Some relevant digital transformation checkpoints for a digital economy

Africa should think big on digital development. At the current, incremental pace of economic and social advancement, according to the world bank, too many of Africa’s expanding youth population will be denied the opportunity to live up to their potential. Digital technologies offer a chance to disrupt this path–unlocking new pathways for rapid economic growth, innovation, job creation, and access to services that would have been unimaginable only a decade ago. Yet there is also a growing ‘digital divide’, and increased cyber risks, which need urgent and coordinated action to mitigate.

An effective digital transformation strategy is a catalyst for business growth and allows organizations to make most of the cutting-edge technological innovations. With technology disrupting most traditional business models, organizations need to invest more than ever to stay relevant in a fiercely competitive market. Also, there is the need to put people at the center of the digital future by equipping them with foundational skills in literacy and numeracy, digital and “soft” skills such as communication, management, analytical thinking, and problem-solving skills. Lack of such relevant skills in the digital age can limit opportunities for many African countries to make the most of digital technologies and catch up. Individuals have the chance to tap into the many areas in the digital space and must position themselves in order not to be denied the opportunity to live to expectation.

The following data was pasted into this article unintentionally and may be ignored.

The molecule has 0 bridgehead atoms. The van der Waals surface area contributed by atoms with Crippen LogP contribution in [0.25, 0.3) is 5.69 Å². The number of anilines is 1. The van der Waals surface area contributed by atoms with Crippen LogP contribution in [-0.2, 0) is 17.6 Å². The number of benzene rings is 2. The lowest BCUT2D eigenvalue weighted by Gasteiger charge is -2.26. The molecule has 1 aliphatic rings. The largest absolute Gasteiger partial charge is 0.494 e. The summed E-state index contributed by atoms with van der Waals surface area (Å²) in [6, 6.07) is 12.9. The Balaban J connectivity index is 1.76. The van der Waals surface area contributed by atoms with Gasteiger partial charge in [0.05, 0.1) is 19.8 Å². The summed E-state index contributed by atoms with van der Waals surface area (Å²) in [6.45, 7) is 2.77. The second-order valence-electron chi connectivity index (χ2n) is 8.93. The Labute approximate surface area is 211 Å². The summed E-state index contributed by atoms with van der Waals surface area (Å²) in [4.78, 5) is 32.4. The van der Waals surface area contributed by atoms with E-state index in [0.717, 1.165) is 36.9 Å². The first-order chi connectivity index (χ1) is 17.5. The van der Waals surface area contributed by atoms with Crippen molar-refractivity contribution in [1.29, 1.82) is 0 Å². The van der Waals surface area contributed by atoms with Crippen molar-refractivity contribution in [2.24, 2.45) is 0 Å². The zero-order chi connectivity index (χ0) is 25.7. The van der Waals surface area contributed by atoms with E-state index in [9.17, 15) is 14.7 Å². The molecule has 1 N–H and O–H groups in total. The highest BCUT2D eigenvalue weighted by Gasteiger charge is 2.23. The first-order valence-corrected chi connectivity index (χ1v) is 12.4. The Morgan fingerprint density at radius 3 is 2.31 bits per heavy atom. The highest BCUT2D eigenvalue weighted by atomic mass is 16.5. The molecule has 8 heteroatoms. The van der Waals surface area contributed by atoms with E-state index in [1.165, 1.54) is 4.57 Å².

The inability of the formal sector employment to keep pace with population growth is forcing most of the youth into the growing informal economy-safeguarding employment and income, thus allowing young people to enter the labour market. Digital technologies, however, have diverse effects on the work of those in the informal economy. Technology-based innovation processes in the informal economy can enhance productivity and the working conditions of those who work in the informal economy. However, it can also mean new dependencies and discrimination. Digitalization requires those who work in the informal economy to have new skills–digital skills but also basic literacy.

For instance, capturing data makes it easy for End Users to digitize content. Data capture, or electronic data capture, is the process of extracting information from a document and converting it into data readable by a computer. Data capturing can also refer to collecting relevant information, whether sourced from paper or electronic documents. It is important for businesses in the informal sector to learn to digitally capture and route information, in simple and effective ways, integrating with desktop scanners, multi-function devices, mobile devices, email, and existing business applications. Learning to trade online, creating digital signatures, emails, and accounts, accessing digital and payment platforms, etc., should not be the preserve for the formal sector only. The informal economy needs much introduction and training in relevant skills to elevate and catch up to the time. For example, only a few citizens have digital IDs or transaction accounts–locking them out of access to critical digital services and e-commerce.